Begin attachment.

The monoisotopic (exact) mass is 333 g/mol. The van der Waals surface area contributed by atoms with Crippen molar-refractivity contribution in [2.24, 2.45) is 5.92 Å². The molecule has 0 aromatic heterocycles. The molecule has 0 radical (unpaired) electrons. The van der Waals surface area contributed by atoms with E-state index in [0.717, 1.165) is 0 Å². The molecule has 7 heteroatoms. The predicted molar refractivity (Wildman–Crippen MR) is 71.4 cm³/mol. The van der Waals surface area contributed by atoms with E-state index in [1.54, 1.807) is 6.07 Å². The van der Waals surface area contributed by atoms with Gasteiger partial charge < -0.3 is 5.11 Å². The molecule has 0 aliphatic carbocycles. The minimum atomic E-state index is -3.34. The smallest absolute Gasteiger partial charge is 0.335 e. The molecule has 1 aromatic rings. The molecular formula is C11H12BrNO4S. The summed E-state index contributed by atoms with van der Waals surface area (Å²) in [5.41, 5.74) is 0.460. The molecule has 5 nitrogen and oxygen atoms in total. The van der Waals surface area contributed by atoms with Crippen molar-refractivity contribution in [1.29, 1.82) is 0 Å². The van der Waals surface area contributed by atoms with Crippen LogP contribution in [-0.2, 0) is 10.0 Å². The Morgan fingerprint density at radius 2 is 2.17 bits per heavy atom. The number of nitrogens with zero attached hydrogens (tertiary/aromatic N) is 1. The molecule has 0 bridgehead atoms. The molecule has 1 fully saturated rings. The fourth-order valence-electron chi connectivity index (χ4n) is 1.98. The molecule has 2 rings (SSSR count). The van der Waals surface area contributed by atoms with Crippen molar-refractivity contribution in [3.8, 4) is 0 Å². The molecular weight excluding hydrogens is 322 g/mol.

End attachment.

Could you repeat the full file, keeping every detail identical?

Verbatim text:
The monoisotopic (exact) mass is 333 g/mol. The van der Waals surface area contributed by atoms with Crippen molar-refractivity contribution in [2.24, 2.45) is 5.92 Å². The molecule has 0 aromatic heterocycles. The molecule has 0 radical (unpaired) electrons. The van der Waals surface area contributed by atoms with E-state index in [0.717, 1.165) is 0 Å². The molecule has 7 heteroatoms. The predicted molar refractivity (Wildman–Crippen MR) is 71.4 cm³/mol. The van der Waals surface area contributed by atoms with E-state index in [1.54, 1.807) is 6.07 Å². The van der Waals surface area contributed by atoms with Gasteiger partial charge < -0.3 is 5.11 Å². The molecule has 0 aliphatic carbocycles. The minimum atomic E-state index is -3.34. The smallest absolute Gasteiger partial charge is 0.335 e. The molecule has 1 aromatic rings. The molecular formula is C11H12BrNO4S. The summed E-state index contributed by atoms with van der Waals surface area (Å²) in [5.41, 5.74) is 0.460. The molecule has 5 nitrogen and oxygen atoms in total. The van der Waals surface area contributed by atoms with Crippen molar-refractivity contribution in [1.29, 1.82) is 0 Å². The van der Waals surface area contributed by atoms with Crippen LogP contribution in [-0.2, 0) is 10.0 Å². The Morgan fingerprint density at radius 2 is 2.17 bits per heavy atom. The number of nitrogens with zero attached hydrogens (tertiary/aromatic N) is 1. The molecule has 0 bridgehead atoms. The molecule has 1 fully saturated rings. The fourth-order valence-electron chi connectivity index (χ4n) is 1.98. The molecule has 2 rings (SSSR count). The van der Waals surface area contributed by atoms with Crippen molar-refractivity contribution in [3.8, 4) is 0 Å². The molecular weight excluding hydrogens is 322 g/mol.